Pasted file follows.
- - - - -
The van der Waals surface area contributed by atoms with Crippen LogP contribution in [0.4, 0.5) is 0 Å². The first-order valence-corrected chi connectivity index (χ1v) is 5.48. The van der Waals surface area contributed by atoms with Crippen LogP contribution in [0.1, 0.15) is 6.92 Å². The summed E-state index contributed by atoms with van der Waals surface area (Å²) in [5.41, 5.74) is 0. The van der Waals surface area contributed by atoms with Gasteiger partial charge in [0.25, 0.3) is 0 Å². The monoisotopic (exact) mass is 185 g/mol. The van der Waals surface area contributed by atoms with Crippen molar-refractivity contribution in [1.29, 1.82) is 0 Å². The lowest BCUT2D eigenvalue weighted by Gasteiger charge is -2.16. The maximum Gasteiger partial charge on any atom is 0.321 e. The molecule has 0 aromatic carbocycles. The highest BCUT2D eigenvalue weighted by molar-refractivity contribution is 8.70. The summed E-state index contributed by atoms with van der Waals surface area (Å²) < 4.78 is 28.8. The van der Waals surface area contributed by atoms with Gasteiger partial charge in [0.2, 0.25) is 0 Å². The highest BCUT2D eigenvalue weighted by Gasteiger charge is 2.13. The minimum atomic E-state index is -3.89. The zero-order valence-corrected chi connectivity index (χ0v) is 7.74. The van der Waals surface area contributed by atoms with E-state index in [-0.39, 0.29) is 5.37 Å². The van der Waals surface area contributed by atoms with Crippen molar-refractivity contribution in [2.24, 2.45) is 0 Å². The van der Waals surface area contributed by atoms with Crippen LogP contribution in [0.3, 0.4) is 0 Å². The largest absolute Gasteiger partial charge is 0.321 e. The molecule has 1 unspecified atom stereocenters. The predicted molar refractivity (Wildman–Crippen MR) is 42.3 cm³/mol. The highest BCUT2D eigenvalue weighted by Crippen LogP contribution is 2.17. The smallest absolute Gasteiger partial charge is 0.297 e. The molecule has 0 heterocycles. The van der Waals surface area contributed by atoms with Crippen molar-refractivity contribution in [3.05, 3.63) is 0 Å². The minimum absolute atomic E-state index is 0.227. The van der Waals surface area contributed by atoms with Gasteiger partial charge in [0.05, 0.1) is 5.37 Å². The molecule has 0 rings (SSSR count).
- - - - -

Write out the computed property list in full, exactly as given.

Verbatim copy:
The van der Waals surface area contributed by atoms with Crippen LogP contribution in [0.4, 0.5) is 0 Å². The first-order valence-corrected chi connectivity index (χ1v) is 5.48. The van der Waals surface area contributed by atoms with Crippen LogP contribution in [0.1, 0.15) is 6.92 Å². The summed E-state index contributed by atoms with van der Waals surface area (Å²) in [5.41, 5.74) is 0. The van der Waals surface area contributed by atoms with Gasteiger partial charge in [0.25, 0.3) is 0 Å². The monoisotopic (exact) mass is 185 g/mol. The van der Waals surface area contributed by atoms with Crippen molar-refractivity contribution in [1.29, 1.82) is 0 Å². The lowest BCUT2D eigenvalue weighted by Gasteiger charge is -2.16. The maximum Gasteiger partial charge on any atom is 0.321 e. The molecule has 0 aromatic carbocycles. The highest BCUT2D eigenvalue weighted by molar-refractivity contribution is 8.70. The summed E-state index contributed by atoms with van der Waals surface area (Å²) < 4.78 is 28.8. The van der Waals surface area contributed by atoms with Gasteiger partial charge in [0.2, 0.25) is 0 Å². The highest BCUT2D eigenvalue weighted by Gasteiger charge is 2.13. The minimum atomic E-state index is -3.89. The zero-order valence-corrected chi connectivity index (χ0v) is 7.74. The van der Waals surface area contributed by atoms with E-state index in [-0.39, 0.29) is 5.37 Å². The van der Waals surface area contributed by atoms with Crippen molar-refractivity contribution in [2.24, 2.45) is 0 Å². The van der Waals surface area contributed by atoms with Crippen LogP contribution in [0.3, 0.4) is 0 Å². The largest absolute Gasteiger partial charge is 0.321 e. The molecule has 1 unspecified atom stereocenters. The predicted molar refractivity (Wildman–Crippen MR) is 42.3 cm³/mol. The highest BCUT2D eigenvalue weighted by Crippen LogP contribution is 2.17. The smallest absolute Gasteiger partial charge is 0.297 e. The molecule has 0 heterocycles. The van der Waals surface area contributed by atoms with Crippen molar-refractivity contribution in [3.05, 3.63) is 0 Å². The minimum absolute atomic E-state index is 0.227. The van der Waals surface area contributed by atoms with Gasteiger partial charge in [0.05, 0.1) is 5.37 Å². The molecule has 0 rings (SSSR count).